Iraq’s Oil Output Seen by Lukoil at Peak as Government Cuts Back

Oil Glut Absorbs Canada, Nigeria Disruption Shocks
  • Oil companies in talks with government about 50% budget cuts
  • Output may decline without more investment, official says

Crude output in Iraq, OPEC’s second-largest producer, has probably peaked and is likely to fall short of the country’s target over the next two years, according to an official with Lukoil PJSC, operator of one of the country’s biggest fields.

Iraq needs more investment to maintain production at current levels, according to the official, who asked not to be identified when discussing company matters. Yet output can’t keep up because the government is requiring companies to reduce spending, the person said. The oil ministry has reached agreements in principle with most international oil companies to reduce their 2016 budgets by about 50 percent, and final accords may be reached in about two months, the person said.

The Persian Gulf nation has boosted oil output as companies such as BP Plc, Royal Dutch Shell Plc and Lukoil are developing some of the largest deposits in its oil-rich southern region. They’ve been physically insulated from fighting against Islamic State militants in the country’s north, though the war effort and lower oil prices have strained the government’s finances and diverted its attention from developing new projects the companies are seeking to implement.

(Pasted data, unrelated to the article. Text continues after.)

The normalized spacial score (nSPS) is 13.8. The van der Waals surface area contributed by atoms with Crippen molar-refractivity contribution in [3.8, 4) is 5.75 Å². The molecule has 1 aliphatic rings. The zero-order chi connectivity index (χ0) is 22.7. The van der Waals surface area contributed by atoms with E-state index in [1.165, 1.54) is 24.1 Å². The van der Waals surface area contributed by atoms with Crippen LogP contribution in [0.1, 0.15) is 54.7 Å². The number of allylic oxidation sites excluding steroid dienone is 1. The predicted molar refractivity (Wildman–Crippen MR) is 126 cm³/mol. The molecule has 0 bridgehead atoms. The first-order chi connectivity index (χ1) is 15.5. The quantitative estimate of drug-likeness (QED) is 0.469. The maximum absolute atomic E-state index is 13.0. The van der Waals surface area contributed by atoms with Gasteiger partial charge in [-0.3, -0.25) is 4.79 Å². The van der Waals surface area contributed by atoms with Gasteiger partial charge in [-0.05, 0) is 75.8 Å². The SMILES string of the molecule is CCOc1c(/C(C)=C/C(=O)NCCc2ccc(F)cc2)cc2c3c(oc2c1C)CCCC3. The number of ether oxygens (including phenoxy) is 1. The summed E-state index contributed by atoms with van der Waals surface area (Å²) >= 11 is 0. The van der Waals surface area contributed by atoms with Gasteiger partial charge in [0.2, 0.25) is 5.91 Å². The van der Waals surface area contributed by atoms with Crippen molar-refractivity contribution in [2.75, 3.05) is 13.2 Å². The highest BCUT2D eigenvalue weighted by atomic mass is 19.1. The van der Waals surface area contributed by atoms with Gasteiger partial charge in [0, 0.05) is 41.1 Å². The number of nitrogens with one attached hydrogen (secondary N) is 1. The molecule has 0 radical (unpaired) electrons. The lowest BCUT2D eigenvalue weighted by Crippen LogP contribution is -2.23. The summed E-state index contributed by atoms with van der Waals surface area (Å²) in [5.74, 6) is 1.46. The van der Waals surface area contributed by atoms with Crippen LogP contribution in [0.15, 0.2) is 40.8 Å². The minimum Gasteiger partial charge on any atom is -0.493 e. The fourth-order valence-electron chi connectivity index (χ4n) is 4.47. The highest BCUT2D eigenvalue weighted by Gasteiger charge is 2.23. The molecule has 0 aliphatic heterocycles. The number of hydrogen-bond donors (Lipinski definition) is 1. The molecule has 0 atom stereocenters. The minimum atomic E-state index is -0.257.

Lukoil may spend about $1.3 billion on the West Qurna 2 field, the company official said, down from about $3 billion the year earlier. Lukoil is pumping about 400,000 barrels a day at West Qurna 2 and plans to raise capacity to 1.2 million barrels daily in the next decade.

Iraq pumped a record 4.51 million barrels a day in January and 4.31 million in April, according to data compiled by Bloomberg. Its total production capacity is 4.8 million barrels a day, and increasing that to a target of 5 million will depend on oil prices, Deputy Oil Minister Fayyad Al-Nima said in a May 12 interview.

The government is negotiating with oil companies on production targets after asking them to reduce 2016 spending because of lower oil prices and cuts in government revenue, Falah Al-Amri, chairman of Iraq’s state Oil Marketing Organization, said in February. The talks may affect Iraq’s target to have crude production capacity of 6 million barrels a day by 2020, Al-Amri said.

Iraq needs Brent crude at about $55 a barrel to break even on government spending, the Lukoil official estimated. Brent is trading this week near $50 a barrel, about half the 2014 average. Lukoil has suggested linking compensation for work done at the fields to the market price of oil rather than basing payments on a flat fee as is the case now, the official said.

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